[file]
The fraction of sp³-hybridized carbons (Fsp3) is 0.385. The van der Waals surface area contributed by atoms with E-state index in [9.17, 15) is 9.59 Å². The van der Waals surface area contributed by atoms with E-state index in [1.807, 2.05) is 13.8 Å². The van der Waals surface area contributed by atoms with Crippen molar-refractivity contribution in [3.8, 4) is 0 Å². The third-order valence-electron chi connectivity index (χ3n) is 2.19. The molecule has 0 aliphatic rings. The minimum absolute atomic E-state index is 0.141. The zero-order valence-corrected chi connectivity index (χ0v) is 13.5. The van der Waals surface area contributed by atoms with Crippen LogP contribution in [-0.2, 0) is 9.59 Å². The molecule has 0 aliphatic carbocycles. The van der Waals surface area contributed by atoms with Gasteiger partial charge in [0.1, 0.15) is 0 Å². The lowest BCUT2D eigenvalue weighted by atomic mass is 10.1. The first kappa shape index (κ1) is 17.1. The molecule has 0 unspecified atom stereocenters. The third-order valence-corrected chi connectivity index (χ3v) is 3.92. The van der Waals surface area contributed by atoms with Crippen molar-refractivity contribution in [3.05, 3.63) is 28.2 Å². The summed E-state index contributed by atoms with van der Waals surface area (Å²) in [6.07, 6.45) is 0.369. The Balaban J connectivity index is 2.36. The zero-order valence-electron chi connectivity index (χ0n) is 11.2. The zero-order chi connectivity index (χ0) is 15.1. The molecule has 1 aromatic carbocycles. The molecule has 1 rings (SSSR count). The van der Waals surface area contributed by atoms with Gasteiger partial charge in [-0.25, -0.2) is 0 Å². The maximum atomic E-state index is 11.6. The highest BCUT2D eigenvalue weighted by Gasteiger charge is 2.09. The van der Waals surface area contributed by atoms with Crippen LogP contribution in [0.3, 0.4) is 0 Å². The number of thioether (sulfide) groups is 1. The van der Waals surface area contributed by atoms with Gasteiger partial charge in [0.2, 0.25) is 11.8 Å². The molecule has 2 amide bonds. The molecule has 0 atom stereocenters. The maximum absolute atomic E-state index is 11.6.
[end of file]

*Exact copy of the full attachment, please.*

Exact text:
The fraction of sp³-hybridized carbons (Fsp3) is 0.385. The van der Waals surface area contributed by atoms with E-state index in [9.17, 15) is 9.59 Å². The van der Waals surface area contributed by atoms with E-state index in [1.807, 2.05) is 13.8 Å². The van der Waals surface area contributed by atoms with Crippen molar-refractivity contribution in [3.8, 4) is 0 Å². The third-order valence-electron chi connectivity index (χ3n) is 2.19. The molecule has 0 aliphatic rings. The minimum absolute atomic E-state index is 0.141. The zero-order valence-corrected chi connectivity index (χ0v) is 13.5. The van der Waals surface area contributed by atoms with Crippen LogP contribution in [-0.2, 0) is 9.59 Å². The molecule has 0 aliphatic carbocycles. The van der Waals surface area contributed by atoms with Gasteiger partial charge in [0.1, 0.15) is 0 Å². The lowest BCUT2D eigenvalue weighted by atomic mass is 10.1. The first kappa shape index (κ1) is 17.1. The molecule has 0 unspecified atom stereocenters. The third-order valence-corrected chi connectivity index (χ3v) is 3.92. The van der Waals surface area contributed by atoms with Crippen molar-refractivity contribution in [3.05, 3.63) is 28.2 Å². The summed E-state index contributed by atoms with van der Waals surface area (Å²) in [6.07, 6.45) is 0.369. The Balaban J connectivity index is 2.36. The zero-order valence-electron chi connectivity index (χ0n) is 11.2. The zero-order chi connectivity index (χ0) is 15.1. The molecule has 1 aromatic carbocycles. The molecule has 1 rings (SSSR count). The van der Waals surface area contributed by atoms with Gasteiger partial charge in [-0.25, -0.2) is 0 Å². The maximum atomic E-state index is 11.6. The highest BCUT2D eigenvalue weighted by Gasteiger charge is 2.09. The van der Waals surface area contributed by atoms with Crippen LogP contribution in [0.3, 0.4) is 0 Å². The number of thioether (sulfide) groups is 1. The van der Waals surface area contributed by atoms with Gasteiger partial charge in [0.2, 0.25) is 11.8 Å². The molecule has 2 amide bonds. The molecule has 0 atom stereocenters. The maximum absolute atomic E-state index is 11.6.